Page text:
In this highly original slice of post-war history, Joe Moran explores how the British have built, mapped and driven the roads that we all use but rarely stop to think about.
Die Inhaltsangabe kann sich auf eine andere Ausgabe dieses Titels beziehen.
Joe Moran is a Reader in Cultural History at Liverpool John Moores University. He writes regularly for the Guardian, New Statesman and FT, and has been tipped by the Times Higher as one of the bestselling academics of the future. He is the author of Queuing for Beginners , and according to David Kynaston is 'single-handedly transforming the history of everyday life in modern Britain'.Review:
Every page contains something enthralling or bizarre or funny or perceptive ... Moran has the poet's ability to finds the remarkable in the commonplace ... a beautiful little book: an argument, if ever there was one, for staying home this summer, finding the nearest traffic jam and enjoying it. -- Craig Brown * Mail on Sunday, ***** * A beauftifully-written, quiet masterpiece ... Moran's genius is to show us what was right in front of us all along' -- Bee Wilson * Sunday Times * Terrific ... he takes numerous diversions into subjects that really shouldn't be interesting, but which he makes fascinating. -- Robert Macfarlane * Guardian * In this book Joe Moran maps the fascinating history of British roads... -- Charlotte Vowden * Daily Express * A stylish and witty analysis of Britain's maze-like road system. They are cultural artefacts as much as a means of transport; they are too a kind of parallel universe. -- Philip Womack * Sunday Telegraph * Anyone who likes Bill Bryson will love Joe Moran -- I think he may even be eclipsing him...it's a terrific book. -- Joel Morris * BBC 6 Music * Quiet, considered and oddly gripping. -- Chris Moss * Time Out *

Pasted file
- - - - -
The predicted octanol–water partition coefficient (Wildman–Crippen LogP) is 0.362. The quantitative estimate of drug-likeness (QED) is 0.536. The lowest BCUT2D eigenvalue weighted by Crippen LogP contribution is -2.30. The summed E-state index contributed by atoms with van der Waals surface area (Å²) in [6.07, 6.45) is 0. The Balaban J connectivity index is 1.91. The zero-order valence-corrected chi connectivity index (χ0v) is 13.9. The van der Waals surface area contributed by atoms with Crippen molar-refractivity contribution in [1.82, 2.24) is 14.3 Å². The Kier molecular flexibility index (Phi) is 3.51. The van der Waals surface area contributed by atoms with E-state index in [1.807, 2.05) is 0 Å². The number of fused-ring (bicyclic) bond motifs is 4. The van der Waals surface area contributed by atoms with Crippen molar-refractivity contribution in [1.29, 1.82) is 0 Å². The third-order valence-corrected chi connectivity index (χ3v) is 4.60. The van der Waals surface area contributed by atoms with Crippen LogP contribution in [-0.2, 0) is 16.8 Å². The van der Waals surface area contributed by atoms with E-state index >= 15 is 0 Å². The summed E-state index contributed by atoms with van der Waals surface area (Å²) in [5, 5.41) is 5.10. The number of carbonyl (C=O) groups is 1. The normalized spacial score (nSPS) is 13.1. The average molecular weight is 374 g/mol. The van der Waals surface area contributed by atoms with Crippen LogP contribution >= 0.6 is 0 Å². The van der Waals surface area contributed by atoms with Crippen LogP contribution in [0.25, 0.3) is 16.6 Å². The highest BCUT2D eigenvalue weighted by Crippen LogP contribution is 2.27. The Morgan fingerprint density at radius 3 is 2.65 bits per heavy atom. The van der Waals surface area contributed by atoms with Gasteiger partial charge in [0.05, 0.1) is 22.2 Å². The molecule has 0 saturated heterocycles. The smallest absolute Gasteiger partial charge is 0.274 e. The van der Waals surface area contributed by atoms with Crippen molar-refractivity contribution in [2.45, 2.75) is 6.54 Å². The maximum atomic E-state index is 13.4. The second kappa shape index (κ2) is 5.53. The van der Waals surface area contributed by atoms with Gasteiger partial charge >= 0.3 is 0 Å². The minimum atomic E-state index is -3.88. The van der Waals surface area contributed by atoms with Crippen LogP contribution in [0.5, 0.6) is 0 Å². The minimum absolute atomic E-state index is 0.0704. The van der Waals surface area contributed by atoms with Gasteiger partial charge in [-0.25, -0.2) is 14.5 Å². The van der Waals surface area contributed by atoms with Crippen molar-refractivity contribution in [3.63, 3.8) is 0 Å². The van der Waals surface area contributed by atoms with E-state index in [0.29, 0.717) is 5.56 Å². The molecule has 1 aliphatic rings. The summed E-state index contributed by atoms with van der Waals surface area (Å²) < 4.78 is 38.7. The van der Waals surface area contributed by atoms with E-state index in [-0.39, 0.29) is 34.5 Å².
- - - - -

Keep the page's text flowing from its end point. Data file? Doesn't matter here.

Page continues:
„Über diesen Titel“ kann sich auf eine andere Ausgabe dieses Titels beziehen.